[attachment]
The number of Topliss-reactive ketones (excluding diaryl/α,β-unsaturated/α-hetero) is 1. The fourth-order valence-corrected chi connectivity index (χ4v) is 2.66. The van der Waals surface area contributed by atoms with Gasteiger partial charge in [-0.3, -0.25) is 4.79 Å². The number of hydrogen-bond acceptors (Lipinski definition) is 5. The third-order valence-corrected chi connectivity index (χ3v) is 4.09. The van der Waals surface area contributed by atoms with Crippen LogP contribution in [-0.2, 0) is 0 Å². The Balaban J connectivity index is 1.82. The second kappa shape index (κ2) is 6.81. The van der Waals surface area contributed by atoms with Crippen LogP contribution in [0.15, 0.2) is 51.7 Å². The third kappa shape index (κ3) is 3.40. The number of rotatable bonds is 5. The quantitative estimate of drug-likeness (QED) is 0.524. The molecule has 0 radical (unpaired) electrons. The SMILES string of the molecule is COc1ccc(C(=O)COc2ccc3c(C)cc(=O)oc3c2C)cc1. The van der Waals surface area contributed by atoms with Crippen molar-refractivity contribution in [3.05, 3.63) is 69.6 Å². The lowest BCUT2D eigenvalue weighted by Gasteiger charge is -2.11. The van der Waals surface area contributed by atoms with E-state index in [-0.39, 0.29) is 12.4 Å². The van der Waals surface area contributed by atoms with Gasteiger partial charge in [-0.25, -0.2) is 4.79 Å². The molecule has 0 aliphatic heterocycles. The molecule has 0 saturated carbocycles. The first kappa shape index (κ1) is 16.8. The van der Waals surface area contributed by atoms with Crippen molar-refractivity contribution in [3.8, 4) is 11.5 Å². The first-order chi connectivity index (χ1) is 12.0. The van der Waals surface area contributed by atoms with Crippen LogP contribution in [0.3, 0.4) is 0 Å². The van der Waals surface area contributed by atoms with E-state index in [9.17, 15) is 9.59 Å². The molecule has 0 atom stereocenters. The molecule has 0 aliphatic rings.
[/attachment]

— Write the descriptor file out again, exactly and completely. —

The number of Topliss-reactive ketones (excluding diaryl/α,β-unsaturated/α-hetero) is 1. The fourth-order valence-corrected chi connectivity index (χ4v) is 2.66. The van der Waals surface area contributed by atoms with Gasteiger partial charge in [-0.3, -0.25) is 4.79 Å². The number of hydrogen-bond acceptors (Lipinski definition) is 5. The third-order valence-corrected chi connectivity index (χ3v) is 4.09. The van der Waals surface area contributed by atoms with Crippen LogP contribution in [-0.2, 0) is 0 Å². The Balaban J connectivity index is 1.82. The second kappa shape index (κ2) is 6.81. The van der Waals surface area contributed by atoms with Crippen LogP contribution in [0.15, 0.2) is 51.7 Å². The third kappa shape index (κ3) is 3.40. The number of rotatable bonds is 5. The quantitative estimate of drug-likeness (QED) is 0.524. The molecule has 0 radical (unpaired) electrons. The SMILES string of the molecule is COc1ccc(C(=O)COc2ccc3c(C)cc(=O)oc3c2C)cc1. The van der Waals surface area contributed by atoms with Crippen molar-refractivity contribution in [3.05, 3.63) is 69.6 Å². The lowest BCUT2D eigenvalue weighted by Gasteiger charge is -2.11. The van der Waals surface area contributed by atoms with E-state index in [-0.39, 0.29) is 12.4 Å². The van der Waals surface area contributed by atoms with Gasteiger partial charge in [-0.25, -0.2) is 4.79 Å². The molecule has 0 aliphatic heterocycles. The molecule has 0 saturated carbocycles. The first kappa shape index (κ1) is 16.8. The van der Waals surface area contributed by atoms with Crippen molar-refractivity contribution in [3.8, 4) is 11.5 Å². The first-order chi connectivity index (χ1) is 12.0. The van der Waals surface area contributed by atoms with Crippen LogP contribution in [0.3, 0.4) is 0 Å². The van der Waals surface area contributed by atoms with E-state index in [9.17, 15) is 9.59 Å². The molecule has 0 atom stereocenters. The molecule has 0 aliphatic rings.